Hidden Coven Series, Book 1
It should have been a simple spell. Light into heat, heat into flame. How did it all go so wrong?
Paralyzed and magic drained, Bobbi lies wondering...
Only the Mistress of the Hidden Coven can save her, but Quinn doesn’t want to let a stranger past the coven wards. It’s his job to keep strangers out. Especially when a demon is hell-bent on stealing their most precious resource—magic.
Can Quinn lower his shields enough to let Bobbi in?
Can Bobbi trust these witches to help her tame the wild magic inside her?
My will into fire. It was a simple spell. What could go wrong? I tilted my head, studying the three spell ingredients on the grass—an amethyst, a posy of fresh buttercups catching the last rays of
sunlight, and a candle in a glass votive—all sitting with me inside a ring of salt. I had no idea if that was right. This was a seat-of-the-pants adventure.
Damn, it’s humid.
A proper witch left her hair long and loose for rituals. Mine hung like adamp towel around my neck. The grimoire suggested spells were best done sky-clad, but public nudity made me self-conscious. Even in my secluded backyard, I wore a long t-shirt and panties.
I peeled the shirt from my damp skin and rearranged the ingredients again, laying the flowers across the amethyst. Buttercups were a visual aid to represent heat and light. The crystal would bend my sympathetic magic to ignite the candle and POOF! I’d have fire.
Light into heat, heat into flame.
I frowned at the wilted flowers. Did withered buttercups retain their affinity with the sun? Would a carnelian stone be better than the amethyst for fire magic? Maybe. I dithered and I knew it.
This was the problem with independent learning. I had no one to ask about the finer details of spell weaving. The only decent instruction book I’d found was Miss Abernathy’s Grimoire, an ancient, hand-written tome of dubious origin. Miss Abernathy said to “use a crystal attuned to your spirit and the cycle of seasons.” What the hell did that mean? How could I tell if a stone was attuned to me, let alone the season?
I sighed. The afternoon wore on toward dusk. The amethyst would have to do. At least it had grounding properties. If nothing else, I could use some grounding. This whole process left me jumpy.
Carefully, I poured more salt on the circle around me to keep out bad spirits. Better not to chance it. Not that I expected demons to be interested in my lowly attempt at magic, but Miss Abernathy’s first rule of conjuring was “try your best and prepare for the worst,” one of her frequent and slightly patronizing platitudes.
The ground was warm and damp under me with the loamy smell of recent rain. I crossed my legs and stretched the kinks from my neck before closing my eyes and trying to relax. Turning my mind inward, I pushed away hundreds of fledgling thoughts vying for my attention. My connection to the ground evaporated as I tuned out the itch of grass on calves and thighs. Waves of light and shadow swirled across the canvas of my closed eyelids, splitting and melding like breakers on a beach.
This has to work.
The number of near-disasters and odd coincidences in my life came to a head last month. I could still feel the strain of my clenched fists while Charles, my cheating ex-boyfriend, choked and clawed at his throat. I hadn’t touched him, but his eyes bulged, and his face turned red before realization made me stop. I had done that to him.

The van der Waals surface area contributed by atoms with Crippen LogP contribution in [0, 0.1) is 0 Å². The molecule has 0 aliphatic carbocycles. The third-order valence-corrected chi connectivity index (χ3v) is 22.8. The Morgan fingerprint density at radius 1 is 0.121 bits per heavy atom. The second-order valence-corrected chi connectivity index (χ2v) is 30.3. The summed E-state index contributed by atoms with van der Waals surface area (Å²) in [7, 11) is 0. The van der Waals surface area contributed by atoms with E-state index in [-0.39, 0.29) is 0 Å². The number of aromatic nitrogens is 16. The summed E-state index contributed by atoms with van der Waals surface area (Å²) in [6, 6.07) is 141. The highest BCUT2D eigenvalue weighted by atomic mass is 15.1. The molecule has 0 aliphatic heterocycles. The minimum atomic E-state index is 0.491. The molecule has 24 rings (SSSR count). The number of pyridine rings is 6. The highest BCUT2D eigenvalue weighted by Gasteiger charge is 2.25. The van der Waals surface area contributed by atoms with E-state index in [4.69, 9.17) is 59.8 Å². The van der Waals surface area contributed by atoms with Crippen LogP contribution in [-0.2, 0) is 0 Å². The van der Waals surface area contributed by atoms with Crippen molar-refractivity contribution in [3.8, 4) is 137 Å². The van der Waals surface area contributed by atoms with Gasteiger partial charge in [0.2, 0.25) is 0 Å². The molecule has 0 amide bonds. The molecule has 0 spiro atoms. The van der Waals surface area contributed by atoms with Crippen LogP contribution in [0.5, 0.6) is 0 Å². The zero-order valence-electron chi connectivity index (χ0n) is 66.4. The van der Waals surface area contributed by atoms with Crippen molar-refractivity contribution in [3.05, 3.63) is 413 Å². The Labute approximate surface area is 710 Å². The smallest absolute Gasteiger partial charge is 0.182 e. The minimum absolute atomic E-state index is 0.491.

That fiasco spurred me to finally take up the reins of my education into the dark arts.
I shoved Charles aside and focused on the sensation of my body parts dropping away one by one. My toes disappeared first, then my calves. A light breeze prickled my sweaty skin, breaking my concentration.
Deep breath in. I began again.
Goodbye toes, calves, thighs, shoulders...
My mind floated in a whorl of light and dark, free but anchored to the secret well inside me—a space between my heart and my womb where I imag- ined all my memories, hopes and dreams were stored. I dipped into that well, drawing on the power I found there.
I opened my eyes. The last rays of sun glinted off the crystal.
“Ignis.” My voice rang like a church bell heard two counties away. The blood-red amethyst glowed. The rest of the world blurred and darkened as I looked down a long tunnel at the stone and posy.
Light into heat, heat into flame. Power of the sun into fire!
Something inside me broke, like the membrane around a yolk, spilling power through my veins.
“Ignis!” I shouted.
The amethyst gleamed. The flowers blackened and smoked.
Light into heat, heat into flame!
The candle wick sparked. A giddy surge of power washed over me. It was amazing. Exhilarating! Every fiber of my body tingled with a brilliant intox- ication. I held up fingers that glowed from within. I was the fading twilight, even as I bathed in the twilight. I was the power. Magic rushed through me, flooding my veins, bolstering me until I felt like a leaf tossed on the wind. I laughed with pure joy.
Then the wind became a tornado.
Magic turned livid. Light flared with a white-hot screech. Pain shot through me. The candle shattered in an explosion of wax and glass, slashing me with dozens of tiny blades. But the pain went much deeper. This new force bit my soul, tore a piece of me away, and shredded my power.
I tried to scream but heard only a desperate gurgle from my throat. I couldn’t move. The magic I’d unleashed thrummed, drowning out all sound and thought.
I tried to unlatch the razor-sharp tendrils biting into me, binding me to the magic. But they clung to my secret well. I’d laid open my sacred space, and it was now violated by power I couldn’t control. I was caught, held tight in an invisible iron grip.
And it sucked my magic dry.
Frozen, I teetered back and hit the ground.